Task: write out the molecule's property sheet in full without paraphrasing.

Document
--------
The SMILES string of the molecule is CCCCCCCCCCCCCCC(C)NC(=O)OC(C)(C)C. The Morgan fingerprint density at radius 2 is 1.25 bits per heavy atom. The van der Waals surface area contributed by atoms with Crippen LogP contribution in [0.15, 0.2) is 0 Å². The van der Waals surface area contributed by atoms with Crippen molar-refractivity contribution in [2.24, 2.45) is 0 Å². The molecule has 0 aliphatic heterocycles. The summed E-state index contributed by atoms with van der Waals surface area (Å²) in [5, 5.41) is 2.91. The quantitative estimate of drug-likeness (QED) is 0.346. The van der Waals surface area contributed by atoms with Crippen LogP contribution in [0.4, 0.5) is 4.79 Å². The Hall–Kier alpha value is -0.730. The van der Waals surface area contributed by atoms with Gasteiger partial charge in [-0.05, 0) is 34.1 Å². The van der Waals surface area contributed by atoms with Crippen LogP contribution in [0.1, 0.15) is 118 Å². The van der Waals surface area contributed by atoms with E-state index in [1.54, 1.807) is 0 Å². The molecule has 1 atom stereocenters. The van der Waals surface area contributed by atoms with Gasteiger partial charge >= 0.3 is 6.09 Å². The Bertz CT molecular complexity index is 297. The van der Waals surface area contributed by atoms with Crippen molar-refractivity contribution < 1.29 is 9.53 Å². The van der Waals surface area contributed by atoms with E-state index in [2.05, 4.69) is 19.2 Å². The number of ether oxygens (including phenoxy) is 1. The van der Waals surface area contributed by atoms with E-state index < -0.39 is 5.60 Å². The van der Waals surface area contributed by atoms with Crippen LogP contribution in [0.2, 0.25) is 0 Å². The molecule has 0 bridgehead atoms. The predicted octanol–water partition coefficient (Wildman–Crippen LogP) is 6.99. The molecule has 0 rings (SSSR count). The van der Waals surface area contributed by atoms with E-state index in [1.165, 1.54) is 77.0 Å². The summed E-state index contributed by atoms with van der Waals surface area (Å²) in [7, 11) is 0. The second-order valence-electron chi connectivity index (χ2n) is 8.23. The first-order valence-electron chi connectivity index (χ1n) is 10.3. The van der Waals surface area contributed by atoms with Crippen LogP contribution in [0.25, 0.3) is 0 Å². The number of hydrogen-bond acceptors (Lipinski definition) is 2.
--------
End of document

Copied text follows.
The SMILES string of the molecule is CCCCCCCCCCCCCCC(C)NC(=O)OC(C)(C)C. The Morgan fingerprint density at radius 2 is 1.25 bits per heavy atom. The van der Waals surface area contributed by atoms with Crippen LogP contribution in [0.15, 0.2) is 0 Å². The van der Waals surface area contributed by atoms with Crippen molar-refractivity contribution in [2.24, 2.45) is 0 Å². The molecule has 0 aliphatic heterocycles. The summed E-state index contributed by atoms with van der Waals surface area (Å²) in [5, 5.41) is 2.91. The quantitative estimate of drug-likeness (QED) is 0.346. The van der Waals surface area contributed by atoms with Crippen LogP contribution in [0.4, 0.5) is 4.79 Å². The Hall–Kier alpha value is -0.730. The van der Waals surface area contributed by atoms with Gasteiger partial charge in [-0.05, 0) is 34.1 Å². The van der Waals surface area contributed by atoms with Crippen LogP contribution in [0.1, 0.15) is 118 Å². The van der Waals surface area contributed by atoms with E-state index in [1.54, 1.807) is 0 Å². The molecule has 1 atom stereocenters. The van der Waals surface area contributed by atoms with Gasteiger partial charge >= 0.3 is 6.09 Å². The Bertz CT molecular complexity index is 297. The van der Waals surface area contributed by atoms with Crippen molar-refractivity contribution < 1.29 is 9.53 Å². The van der Waals surface area contributed by atoms with E-state index in [2.05, 4.69) is 19.2 Å². The number of ether oxygens (including phenoxy) is 1. The van der Waals surface area contributed by atoms with E-state index < -0.39 is 5.60 Å². The van der Waals surface area contributed by atoms with Crippen LogP contribution in [0.2, 0.25) is 0 Å². The molecule has 0 bridgehead atoms. The predicted octanol–water partition coefficient (Wildman–Crippen LogP) is 6.99. The molecule has 0 rings (SSSR count). The van der Waals surface area contributed by atoms with E-state index in [1.165, 1.54) is 77.0 Å². The summed E-state index contributed by atoms with van der Waals surface area (Å²) in [7, 11) is 0. The second-order valence-electron chi connectivity index (χ2n) is 8.23. The first-order valence-electron chi connectivity index (χ1n) is 10.3. The van der Waals surface area contributed by atoms with Crippen LogP contribution in [0.25, 0.3) is 0 Å². The number of hydrogen-bond acceptors (Lipinski definition) is 2.